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HealthBeat

FDA seeks removal of opioid due to abuse risk

For the first time, the Food and Drug Administration has asked a drug manufacturer to remove a pain medication from the market over concerns of drug abuse.

On Thursday, the FDA asked Endo Pharmaceuticals to remove the opioid pain medication, Opana ER, from the market. In explaining the move, the agency said it believes the benefits of the drug may no longer outweigh the risk.

“We are facing an opioid epidemic – a public health crisis, and we must take all necessary steps to reduce the scope of opioid misuse and abuse,” said FDA Commissioner Dr. Scott Gottlieb, in a news release. “We will continue to take regulatory steps when we see situations where an opioid product’s risks outweigh its benefits, not only for its intended patient population but also in regard to its potential for misuse and abuse.”

The decision came after data revealed a significant shift in how Opana ER was being abused – from nasal to injection. Injection abuse of the drug has been linked with a serious outbreak of HIV and hepatitis C, as well as cases of a serious blood disorder, according to the FDA.

“The abuse and manipulation of reformulated Opana ER by injection has resulted in a serious disease outbreak. When we determined that the product had dangerous unintended consequences, we made a decision to request its withdrawal from the market,” said Dr. Janet Woodcock, director of the FDA’s Center for Drug Evaluation and Research, in a news release. “This action will protect the public from further potential for misuse and abuse of this product.”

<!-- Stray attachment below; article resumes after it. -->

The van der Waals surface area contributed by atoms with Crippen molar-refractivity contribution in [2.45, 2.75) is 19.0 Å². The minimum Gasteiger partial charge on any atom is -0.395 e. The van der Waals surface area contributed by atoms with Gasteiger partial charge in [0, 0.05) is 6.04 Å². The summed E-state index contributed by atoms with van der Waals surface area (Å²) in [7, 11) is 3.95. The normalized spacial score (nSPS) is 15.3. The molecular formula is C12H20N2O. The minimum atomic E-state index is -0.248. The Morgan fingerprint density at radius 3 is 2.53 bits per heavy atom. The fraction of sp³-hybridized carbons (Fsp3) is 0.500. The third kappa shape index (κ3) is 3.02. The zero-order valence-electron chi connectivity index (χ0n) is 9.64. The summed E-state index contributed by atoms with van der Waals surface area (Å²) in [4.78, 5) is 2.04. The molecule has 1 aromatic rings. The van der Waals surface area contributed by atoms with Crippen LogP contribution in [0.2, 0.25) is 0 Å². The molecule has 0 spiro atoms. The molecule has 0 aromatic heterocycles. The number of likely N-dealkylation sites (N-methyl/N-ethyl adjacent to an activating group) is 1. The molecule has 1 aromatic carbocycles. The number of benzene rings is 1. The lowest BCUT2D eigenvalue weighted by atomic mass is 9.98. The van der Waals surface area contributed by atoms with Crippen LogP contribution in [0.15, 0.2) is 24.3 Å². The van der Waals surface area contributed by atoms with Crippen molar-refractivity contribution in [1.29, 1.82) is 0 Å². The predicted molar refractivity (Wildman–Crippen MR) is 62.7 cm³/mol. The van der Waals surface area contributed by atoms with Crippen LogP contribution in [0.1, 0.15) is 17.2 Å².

The FDA requested that Endo Pharmaceuticals voluntarily remove the drug from the market. Should the company choose not to, the FDA plans to take steps to formally require its removal by withdrawing the drug’s approval.

Opana ER was first approved in 2006 for the management of moderate to severe pain when a continuous opioid analgesic is needed for an extended period of time, according to the FDA.

In 2012, the company replaced the original formulation of Opana ER with a new formulation, intending to make the drug resistant to physical and chemical manipulation for abuse by snorting or injecting. FDA data didn’t show that the reformulation could be expected to actually reduce abuse.

Now, with the information about the risks of the reformulated product, the agency is seeking the drug’s removal from the market.

Marissa Harshman

I'm the health reporter for The Columbian newspaper in Vancouver, Wash. I started at The Columbian -- my hometown newspaper -- in September 2009. Reach me at marissa.harshman@columbian.com or 360-735-4546.

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